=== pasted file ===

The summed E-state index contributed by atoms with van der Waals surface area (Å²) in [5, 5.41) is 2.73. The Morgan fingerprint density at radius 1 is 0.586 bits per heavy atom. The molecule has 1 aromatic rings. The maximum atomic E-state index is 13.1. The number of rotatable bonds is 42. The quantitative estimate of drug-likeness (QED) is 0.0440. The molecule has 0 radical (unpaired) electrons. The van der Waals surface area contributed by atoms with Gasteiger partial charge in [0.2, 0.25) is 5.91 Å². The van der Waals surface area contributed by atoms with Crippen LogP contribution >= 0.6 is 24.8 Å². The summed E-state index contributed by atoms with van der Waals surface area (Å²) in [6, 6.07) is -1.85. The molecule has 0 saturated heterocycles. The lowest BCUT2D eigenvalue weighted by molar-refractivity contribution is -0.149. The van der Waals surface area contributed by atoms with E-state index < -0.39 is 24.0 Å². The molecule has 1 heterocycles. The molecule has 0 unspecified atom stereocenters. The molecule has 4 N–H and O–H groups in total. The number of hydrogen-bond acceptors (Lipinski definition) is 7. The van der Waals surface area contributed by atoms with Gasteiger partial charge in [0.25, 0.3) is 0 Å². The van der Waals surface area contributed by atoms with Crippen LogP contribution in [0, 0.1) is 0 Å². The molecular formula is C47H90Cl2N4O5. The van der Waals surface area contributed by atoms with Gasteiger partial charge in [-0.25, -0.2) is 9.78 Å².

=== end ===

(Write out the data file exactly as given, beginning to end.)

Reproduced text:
The summed E-state index contributed by atoms with van der Waals surface area (Å²) in [5, 5.41) is 2.73. The Morgan fingerprint density at radius 1 is 0.586 bits per heavy atom. The molecule has 1 aromatic rings. The maximum atomic E-state index is 13.1. The number of rotatable bonds is 42. The quantitative estimate of drug-likeness (QED) is 0.0440. The molecule has 0 radical (unpaired) electrons. The van der Waals surface area contributed by atoms with Gasteiger partial charge in [0.2, 0.25) is 5.91 Å². The van der Waals surface area contributed by atoms with Crippen LogP contribution >= 0.6 is 24.8 Å². The summed E-state index contributed by atoms with van der Waals surface area (Å²) in [6, 6.07) is -1.85. The molecule has 0 saturated heterocycles. The lowest BCUT2D eigenvalue weighted by molar-refractivity contribution is -0.149. The van der Waals surface area contributed by atoms with E-state index < -0.39 is 24.0 Å². The molecule has 1 heterocycles. The molecule has 0 unspecified atom stereocenters. The molecule has 4 N–H and O–H groups in total. The number of hydrogen-bond acceptors (Lipinski definition) is 7. The van der Waals surface area contributed by atoms with Gasteiger partial charge in [0.25, 0.3) is 0 Å². The van der Waals surface area contributed by atoms with Crippen LogP contribution in [0, 0.1) is 0 Å². The molecular formula is C47H90Cl2N4O5. The van der Waals surface area contributed by atoms with Gasteiger partial charge in [-0.25, -0.2) is 9.78 Å².